I have a question and a comment:
==> The “trillion dollar coin” thing is just because a billion is too little, and a quadrillion is too much, right? For example, there’s nothing to stop them from using this “option” but doing so by minting, say, 10 coins each with a face value of $100 billion?
==> Look at this comment from Krugman:
Don’t like the platinum coin option? Here’s a functionally equivalent alternative: have the Treasury sell pieces of paper labeled “moral obligation coupons”, which declare the intention of the government to redeem these coupons at face value in one year.
It should be clearly stated on the coupons that the government has no, repeat no, legal obligation to pay anything at all; you see, they’re not debt, and therefore don’t count against the debt limit. But that shouldn’t keep them from having substantial market value….
And maybe the coupons wouldn’t have to be sold on the open market; why not just have the Fed buy them? Bear in mind that the Fed doesn’t always buy safe assets; it’s buying a lot of mortgage-backed securities (from Fannie and Freddie; see above), and during the worst of the financial crisis it bought lots of commercial paper. So why not slightly speculative pieces of paper sold by the Treasury?
Update: If there is a legal problem even with selling these coupons, there are still alternatives, such as paying suppliers with these coupons and then having the Fed buy them. The mechanics really don’t matter; as long as we’re in a liquidity trap, printing money, printing conventional debt securities, or printing funny money with no legal standing that nonetheless lets the government pay its bills are all equivalent. [Bold added.]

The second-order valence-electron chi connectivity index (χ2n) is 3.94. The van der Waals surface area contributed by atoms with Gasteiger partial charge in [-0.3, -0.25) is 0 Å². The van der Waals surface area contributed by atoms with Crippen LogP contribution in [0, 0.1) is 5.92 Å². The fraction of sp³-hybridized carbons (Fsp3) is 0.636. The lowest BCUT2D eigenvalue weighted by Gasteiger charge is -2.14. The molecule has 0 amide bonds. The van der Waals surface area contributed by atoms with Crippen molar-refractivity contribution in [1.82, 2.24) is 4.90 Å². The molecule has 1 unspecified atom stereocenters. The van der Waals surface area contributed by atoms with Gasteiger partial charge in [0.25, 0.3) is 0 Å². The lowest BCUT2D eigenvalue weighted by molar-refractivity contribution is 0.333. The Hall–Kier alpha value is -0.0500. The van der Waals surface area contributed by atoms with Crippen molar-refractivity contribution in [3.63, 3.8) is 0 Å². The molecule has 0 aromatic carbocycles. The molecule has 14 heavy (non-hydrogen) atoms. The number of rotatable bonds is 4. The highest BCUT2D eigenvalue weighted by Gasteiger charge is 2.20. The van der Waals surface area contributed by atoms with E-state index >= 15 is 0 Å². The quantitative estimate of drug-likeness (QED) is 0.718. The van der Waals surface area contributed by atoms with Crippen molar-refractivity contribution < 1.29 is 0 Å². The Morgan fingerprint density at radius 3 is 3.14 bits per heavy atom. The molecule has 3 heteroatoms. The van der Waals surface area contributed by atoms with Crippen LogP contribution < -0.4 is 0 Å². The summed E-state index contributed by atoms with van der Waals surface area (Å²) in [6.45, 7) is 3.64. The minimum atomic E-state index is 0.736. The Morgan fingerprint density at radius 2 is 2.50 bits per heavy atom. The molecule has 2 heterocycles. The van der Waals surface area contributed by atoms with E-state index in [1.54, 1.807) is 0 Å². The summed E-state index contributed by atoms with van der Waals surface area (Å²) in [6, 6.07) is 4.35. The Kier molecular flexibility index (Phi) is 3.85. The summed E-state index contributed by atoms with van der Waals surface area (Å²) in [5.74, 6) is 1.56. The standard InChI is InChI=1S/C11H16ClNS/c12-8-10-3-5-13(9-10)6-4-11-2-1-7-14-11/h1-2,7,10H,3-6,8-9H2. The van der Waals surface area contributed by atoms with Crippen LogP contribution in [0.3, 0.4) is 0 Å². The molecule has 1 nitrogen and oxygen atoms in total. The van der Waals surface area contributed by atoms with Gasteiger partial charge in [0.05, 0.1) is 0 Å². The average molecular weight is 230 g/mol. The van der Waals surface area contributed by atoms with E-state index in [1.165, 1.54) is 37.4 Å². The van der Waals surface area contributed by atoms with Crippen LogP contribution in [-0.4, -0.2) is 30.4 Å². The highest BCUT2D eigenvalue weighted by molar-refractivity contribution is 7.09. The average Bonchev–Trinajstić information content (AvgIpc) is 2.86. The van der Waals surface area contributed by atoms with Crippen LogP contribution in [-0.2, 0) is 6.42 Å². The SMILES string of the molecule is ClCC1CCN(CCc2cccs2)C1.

Does everyone see how crucial it is for the Fed to have the power to buy any kind of asset it wants? This is exactly the sort of slippery slope some of us have been warning about.
Even if you are Scott Sumner himself, you should be very alarmed when you’ve now got arguably the most prominent economist on Earth arguing that the government should start paying its bills with coupons that are then monetized by the Fed. That is just the barest step removed from having the Fed literally create new money to cover the government’s spending.
Forget the macroeconomics for a second. Surely there is the faintest hint of Public Choice economics buried in the souls of the market monetarists. Can we all agree that Krugman’s flippant remarks above are downright alarming? It’s the economic equivalent of people casually talking about the president having the power to blow up American citizens on a secret kill list with his fleet of flying killer robots.